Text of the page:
Welcome to the 2018 Musicalypse Award nominations! Apart from the ‘best song’, the other obvious category for 2018 is ‘best album’, and it’s pretty likely that we won’t have a consensus on this, as we all have pretty varied tastes from one another. Nevertheless, if we can’t convince each other, maybe we can convince you to try some new albums, so here we go!
Listen along with all of our nominees on our Spotify playlist (we’ve only picked one song from the album that hasn’t already been nominated, so you only need to listen to one song):
It’s become a bit of a cliché for me at this point that Ayreon wins all awards, but frankly, they function on such a level that it’s hard for anyone to compete. They have tens of the best vocalists from the world, great music and musicians, and earthshattering remakes performed the first time live. How can you not be at least a nominee for all that… though maybe it’s a cheap move to vote for a live album?
Arion‘s Life is Not Beautiful had every reason to fail, but managed to prove that in spite of the odds, they could still write and play along with the best of what Finland (and the world) have to offer.
Lastly, the new Tuomas Holopainen side-project, Auri, feels like it was written just for people like me, who like mystical sounds and fantasy literature. It might not be an album for everyone, but when it works for you, it really works for you!
Alice in Chains took me by surprise this year – after the overlong and somewhat samey The Devil Put Dinosaurs Here (2013), I didn’t expect the Seattle quartet to knock it out of the park quite like this. Rainier Fog is easily their best album with vocalist and guitarist William DuVall, and the songs sound fresh and vital, even though the band’s sound hasn’t really changed. Bonus points for luring ex-Queensrÿche guitarist Chris DeGarmo out of hiding for “Drone”!
Another veteran band that succeeded this year is Amorphis: while Queen of Time isn’t loaded with songs you can crank out anytime like its precedessor, it’s a strong step forward for the band.
The same applies to The Night Flight Orchestra: Sometimes the World Ain’t Enough proves that Amber Galactic was no fluke, even if it doesn’t reach the latter’s heights.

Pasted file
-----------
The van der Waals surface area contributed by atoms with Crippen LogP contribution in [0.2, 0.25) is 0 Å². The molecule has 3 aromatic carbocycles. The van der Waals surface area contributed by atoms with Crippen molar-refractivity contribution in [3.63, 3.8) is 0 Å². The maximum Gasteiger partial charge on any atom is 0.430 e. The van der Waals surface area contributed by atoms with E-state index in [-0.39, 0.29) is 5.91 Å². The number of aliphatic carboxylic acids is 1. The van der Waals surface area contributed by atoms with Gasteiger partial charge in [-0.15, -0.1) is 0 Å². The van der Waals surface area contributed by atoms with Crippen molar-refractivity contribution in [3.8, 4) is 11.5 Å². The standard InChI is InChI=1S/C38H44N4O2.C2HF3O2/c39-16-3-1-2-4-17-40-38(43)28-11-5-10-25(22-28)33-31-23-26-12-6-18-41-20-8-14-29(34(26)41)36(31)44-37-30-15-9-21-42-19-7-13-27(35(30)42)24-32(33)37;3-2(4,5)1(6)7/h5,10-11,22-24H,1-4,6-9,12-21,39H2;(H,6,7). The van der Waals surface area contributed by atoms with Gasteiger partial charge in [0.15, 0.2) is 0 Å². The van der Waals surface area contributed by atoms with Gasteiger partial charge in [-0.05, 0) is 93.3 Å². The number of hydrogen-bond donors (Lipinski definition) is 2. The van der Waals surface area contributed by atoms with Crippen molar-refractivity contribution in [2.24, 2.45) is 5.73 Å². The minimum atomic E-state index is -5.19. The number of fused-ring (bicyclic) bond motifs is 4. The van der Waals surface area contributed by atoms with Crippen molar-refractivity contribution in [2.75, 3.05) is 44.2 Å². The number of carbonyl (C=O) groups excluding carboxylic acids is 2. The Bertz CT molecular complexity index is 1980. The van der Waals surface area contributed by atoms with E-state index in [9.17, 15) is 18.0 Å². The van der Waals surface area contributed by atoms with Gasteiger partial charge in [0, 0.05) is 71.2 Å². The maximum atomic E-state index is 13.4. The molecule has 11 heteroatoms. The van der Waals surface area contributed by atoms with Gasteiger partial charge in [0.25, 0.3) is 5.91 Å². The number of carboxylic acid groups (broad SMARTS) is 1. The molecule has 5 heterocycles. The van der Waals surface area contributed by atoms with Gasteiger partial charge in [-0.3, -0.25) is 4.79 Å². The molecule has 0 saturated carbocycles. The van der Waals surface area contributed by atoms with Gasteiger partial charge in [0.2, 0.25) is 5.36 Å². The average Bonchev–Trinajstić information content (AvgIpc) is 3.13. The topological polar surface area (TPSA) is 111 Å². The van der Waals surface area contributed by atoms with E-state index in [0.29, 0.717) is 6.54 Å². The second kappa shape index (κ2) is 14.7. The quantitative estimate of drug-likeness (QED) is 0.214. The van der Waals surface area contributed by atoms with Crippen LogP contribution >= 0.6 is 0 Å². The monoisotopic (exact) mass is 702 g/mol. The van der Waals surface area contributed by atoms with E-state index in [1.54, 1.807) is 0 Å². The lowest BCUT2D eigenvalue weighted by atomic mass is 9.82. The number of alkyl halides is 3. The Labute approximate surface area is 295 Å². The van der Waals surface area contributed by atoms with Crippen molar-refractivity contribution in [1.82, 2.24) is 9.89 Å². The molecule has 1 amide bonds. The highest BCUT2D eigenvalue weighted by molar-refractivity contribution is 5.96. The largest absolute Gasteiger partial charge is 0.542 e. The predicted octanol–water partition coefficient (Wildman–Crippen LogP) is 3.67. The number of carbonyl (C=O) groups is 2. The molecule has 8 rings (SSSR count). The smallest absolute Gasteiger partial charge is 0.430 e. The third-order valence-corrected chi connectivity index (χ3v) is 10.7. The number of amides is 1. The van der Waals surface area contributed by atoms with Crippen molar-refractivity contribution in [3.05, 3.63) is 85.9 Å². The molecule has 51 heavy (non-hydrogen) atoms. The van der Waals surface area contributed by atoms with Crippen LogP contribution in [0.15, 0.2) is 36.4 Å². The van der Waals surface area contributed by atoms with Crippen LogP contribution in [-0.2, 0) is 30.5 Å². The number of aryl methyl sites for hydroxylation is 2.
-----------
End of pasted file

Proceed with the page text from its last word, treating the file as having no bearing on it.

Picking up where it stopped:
Honorable mention: Alkuteos by CMX.
1. Ihsahn – Amr
2. Zeal and Ardor – Stranger Fruit
3. Tribulation – Down Below
Ihsahn (best know from Emperor) outdid himself again with Amr, drawing from Norse mythology, as the name suggests, and mixing it with introspective lyrics and a wide soundscape. It’s every bit as proggy, heavy, and catchy as The Adversary was. At times it can be piercingly sharp while other times it’s subdued and soft as a cloud.
Zeal and Ardor‘s Stranger Fruit is an insane voyage. It takes the ridiculous concept of African-American spirituals mixed with black metal and somehow makes it seem respectable. Unlike the first album, Devil is Fine, here the changes in tone never feel jarring – it flows together perfectly. The chants are every bit as evil as the blastbeats and growls. I simply can’t recommend it enough.
Sometimes referred to as black ‘n’ roll, Down Below is the long awaited follow up to Strange Gateways Beckon by Tribulation. It takes the aesthetics of black and/or doom metal and plays it more like straightforward Goth rock. This was my most listened-to album of the year. “The Lament”, “Nightbound”, and “Here Be Dragons” would play in my head any time I found myself in a quiet place.
Honorable mentions: in Vain – Currents, Oceans of Slumber – The Banished Heart, Behemoth – I Loved You at Your Darkest, Warrel Dane – Shadow Work, Judas Priest – Firepower, Dimmu Borgir – Eonian, Septicflesh – Codex Omega
1. Amorphis – Queen of Time
2. Arion – Life is Not Beautiful
3. Omnium Gatherum – The Burning Cold
With Queen of Time, Amorphis took a huge leap forward, introducing new elements to the band I had never heard before. I never really got into listening to Amorphis until “The Bee” was introduced to my Weekly Radar on Spotify. I was hooked and ever since the album was released, I’m slightly addicted to it. Probably their best work to-date.
I was already a big fan of Arion‘s Last of Us and hoped for an even better follow-up. The band basically blew me away with their new songs. Hits like “Unforgivable” and “At the Break of Dawn” have been incorporated into my playlists since the days they were released.
The Burning Cold by Omnium Gatherum, to me, has been the melodic death metal album of the year. The production has a well-deserved retro feel to it, as the band also points to this nostalgia with their songs. It all fits together very well.
Honorary mentions: Shiraz Lane – Carnival Days, Mantar – The Modern Art of Setting Ablaze, The Night Flight Orchestra – Sometimes the World Ain’t Enough